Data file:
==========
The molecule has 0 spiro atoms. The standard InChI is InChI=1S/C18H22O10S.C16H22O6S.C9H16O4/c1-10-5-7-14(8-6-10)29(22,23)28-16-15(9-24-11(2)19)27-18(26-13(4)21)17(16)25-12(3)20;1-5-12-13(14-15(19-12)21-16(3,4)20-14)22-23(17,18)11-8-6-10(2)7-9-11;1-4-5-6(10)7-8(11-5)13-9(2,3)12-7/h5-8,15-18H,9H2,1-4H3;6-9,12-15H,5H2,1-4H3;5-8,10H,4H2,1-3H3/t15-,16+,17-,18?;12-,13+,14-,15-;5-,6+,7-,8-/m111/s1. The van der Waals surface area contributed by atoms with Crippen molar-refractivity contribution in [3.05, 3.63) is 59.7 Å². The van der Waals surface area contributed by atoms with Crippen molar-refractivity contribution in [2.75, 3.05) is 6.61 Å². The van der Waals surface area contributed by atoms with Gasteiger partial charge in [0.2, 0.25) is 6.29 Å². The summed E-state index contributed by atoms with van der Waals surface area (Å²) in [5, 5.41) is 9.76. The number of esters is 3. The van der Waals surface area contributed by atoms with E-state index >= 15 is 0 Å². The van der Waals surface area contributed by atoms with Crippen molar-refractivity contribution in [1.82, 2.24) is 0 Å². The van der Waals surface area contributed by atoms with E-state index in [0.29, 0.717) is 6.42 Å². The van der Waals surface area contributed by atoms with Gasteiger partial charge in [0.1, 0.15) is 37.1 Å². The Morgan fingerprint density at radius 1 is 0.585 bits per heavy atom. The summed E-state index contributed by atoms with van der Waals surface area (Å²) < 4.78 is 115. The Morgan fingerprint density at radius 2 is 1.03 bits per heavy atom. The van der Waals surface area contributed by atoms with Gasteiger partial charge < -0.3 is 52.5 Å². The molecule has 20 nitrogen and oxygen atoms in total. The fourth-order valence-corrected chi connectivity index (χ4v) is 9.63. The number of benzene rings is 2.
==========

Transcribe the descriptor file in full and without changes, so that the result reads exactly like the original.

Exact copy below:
The molecule has 0 spiro atoms. The standard InChI is InChI=1S/C18H22O10S.C16H22O6S.C9H16O4/c1-10-5-7-14(8-6-10)29(22,23)28-16-15(9-24-11(2)19)27-18(26-13(4)21)17(16)25-12(3)20;1-5-12-13(14-15(19-12)21-16(3,4)20-14)22-23(17,18)11-8-6-10(2)7-9-11;1-4-5-6(10)7-8(11-5)13-9(2,3)12-7/h5-8,15-18H,9H2,1-4H3;6-9,12-15H,5H2,1-4H3;5-8,10H,4H2,1-3H3/t15-,16+,17-,18?;12-,13+,14-,15-;5-,6+,7-,8-/m111/s1. The van der Waals surface area contributed by atoms with Crippen molar-refractivity contribution in [3.05, 3.63) is 59.7 Å². The van der Waals surface area contributed by atoms with Crippen molar-refractivity contribution in [2.75, 3.05) is 6.61 Å². The van der Waals surface area contributed by atoms with Gasteiger partial charge in [0.2, 0.25) is 6.29 Å². The summed E-state index contributed by atoms with van der Waals surface area (Å²) in [5, 5.41) is 9.76. The number of esters is 3. The van der Waals surface area contributed by atoms with E-state index >= 15 is 0 Å². The van der Waals surface area contributed by atoms with Crippen molar-refractivity contribution in [1.82, 2.24) is 0 Å². The van der Waals surface area contributed by atoms with E-state index in [0.29, 0.717) is 6.42 Å². The van der Waals surface area contributed by atoms with Gasteiger partial charge in [0.1, 0.15) is 37.1 Å². The Morgan fingerprint density at radius 1 is 0.585 bits per heavy atom. The summed E-state index contributed by atoms with van der Waals surface area (Å²) < 4.78 is 115. The Morgan fingerprint density at radius 2 is 1.03 bits per heavy atom. The van der Waals surface area contributed by atoms with Gasteiger partial charge < -0.3 is 52.5 Å². The molecule has 20 nitrogen and oxygen atoms in total. The fourth-order valence-corrected chi connectivity index (χ4v) is 9.63. The number of benzene rings is 2.